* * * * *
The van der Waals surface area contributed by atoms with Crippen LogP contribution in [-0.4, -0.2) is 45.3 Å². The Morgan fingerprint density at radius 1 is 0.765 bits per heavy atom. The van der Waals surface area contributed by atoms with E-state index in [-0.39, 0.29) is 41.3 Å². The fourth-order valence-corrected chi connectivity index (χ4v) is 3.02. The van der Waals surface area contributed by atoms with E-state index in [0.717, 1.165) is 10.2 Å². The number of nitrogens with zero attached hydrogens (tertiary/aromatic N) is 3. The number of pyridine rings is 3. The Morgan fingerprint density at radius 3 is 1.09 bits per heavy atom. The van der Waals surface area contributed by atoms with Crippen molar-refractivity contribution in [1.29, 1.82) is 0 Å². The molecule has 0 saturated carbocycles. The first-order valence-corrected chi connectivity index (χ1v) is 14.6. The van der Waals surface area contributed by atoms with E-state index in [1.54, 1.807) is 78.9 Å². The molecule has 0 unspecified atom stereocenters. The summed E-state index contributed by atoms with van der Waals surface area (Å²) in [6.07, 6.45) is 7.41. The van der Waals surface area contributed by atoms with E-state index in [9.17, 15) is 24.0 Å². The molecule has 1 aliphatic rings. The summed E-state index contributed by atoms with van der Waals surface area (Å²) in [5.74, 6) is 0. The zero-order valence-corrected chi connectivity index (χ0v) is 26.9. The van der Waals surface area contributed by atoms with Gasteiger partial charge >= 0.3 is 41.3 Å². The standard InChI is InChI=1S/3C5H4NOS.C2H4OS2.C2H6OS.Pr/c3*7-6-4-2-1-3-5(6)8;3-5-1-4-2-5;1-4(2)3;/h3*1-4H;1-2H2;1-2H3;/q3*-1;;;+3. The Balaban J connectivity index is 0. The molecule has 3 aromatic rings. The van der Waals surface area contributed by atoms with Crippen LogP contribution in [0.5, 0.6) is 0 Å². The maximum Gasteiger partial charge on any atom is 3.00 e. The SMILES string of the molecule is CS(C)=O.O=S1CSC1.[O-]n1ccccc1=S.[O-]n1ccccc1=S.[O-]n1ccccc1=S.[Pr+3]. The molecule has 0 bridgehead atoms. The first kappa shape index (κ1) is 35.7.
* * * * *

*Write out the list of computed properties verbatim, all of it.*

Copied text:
The van der Waals surface area contributed by atoms with Crippen LogP contribution in [-0.4, -0.2) is 45.3 Å². The Morgan fingerprint density at radius 1 is 0.765 bits per heavy atom. The van der Waals surface area contributed by atoms with E-state index in [-0.39, 0.29) is 41.3 Å². The fourth-order valence-corrected chi connectivity index (χ4v) is 3.02. The van der Waals surface area contributed by atoms with E-state index in [0.717, 1.165) is 10.2 Å². The number of nitrogens with zero attached hydrogens (tertiary/aromatic N) is 3. The number of pyridine rings is 3. The Morgan fingerprint density at radius 3 is 1.09 bits per heavy atom. The van der Waals surface area contributed by atoms with Crippen molar-refractivity contribution in [1.29, 1.82) is 0 Å². The molecule has 0 saturated carbocycles. The first-order valence-corrected chi connectivity index (χ1v) is 14.6. The van der Waals surface area contributed by atoms with E-state index in [1.54, 1.807) is 78.9 Å². The molecule has 0 unspecified atom stereocenters. The summed E-state index contributed by atoms with van der Waals surface area (Å²) in [6.07, 6.45) is 7.41. The van der Waals surface area contributed by atoms with E-state index in [9.17, 15) is 24.0 Å². The molecule has 1 aliphatic rings. The summed E-state index contributed by atoms with van der Waals surface area (Å²) in [5.74, 6) is 0. The zero-order valence-corrected chi connectivity index (χ0v) is 26.9. The van der Waals surface area contributed by atoms with Gasteiger partial charge >= 0.3 is 41.3 Å². The standard InChI is InChI=1S/3C5H4NOS.C2H4OS2.C2H6OS.Pr/c3*7-6-4-2-1-3-5(6)8;3-5-1-4-2-5;1-4(2)3;/h3*1-4H;1-2H2;1-2H3;/q3*-1;;;+3. The Balaban J connectivity index is 0. The molecule has 3 aromatic rings. The van der Waals surface area contributed by atoms with Crippen LogP contribution in [0.5, 0.6) is 0 Å². The maximum Gasteiger partial charge on any atom is 3.00 e. The SMILES string of the molecule is CS(C)=O.O=S1CSC1.[O-]n1ccccc1=S.[O-]n1ccccc1=S.[O-]n1ccccc1=S.[Pr+3]. The molecule has 0 bridgehead atoms. The first kappa shape index (κ1) is 35.7.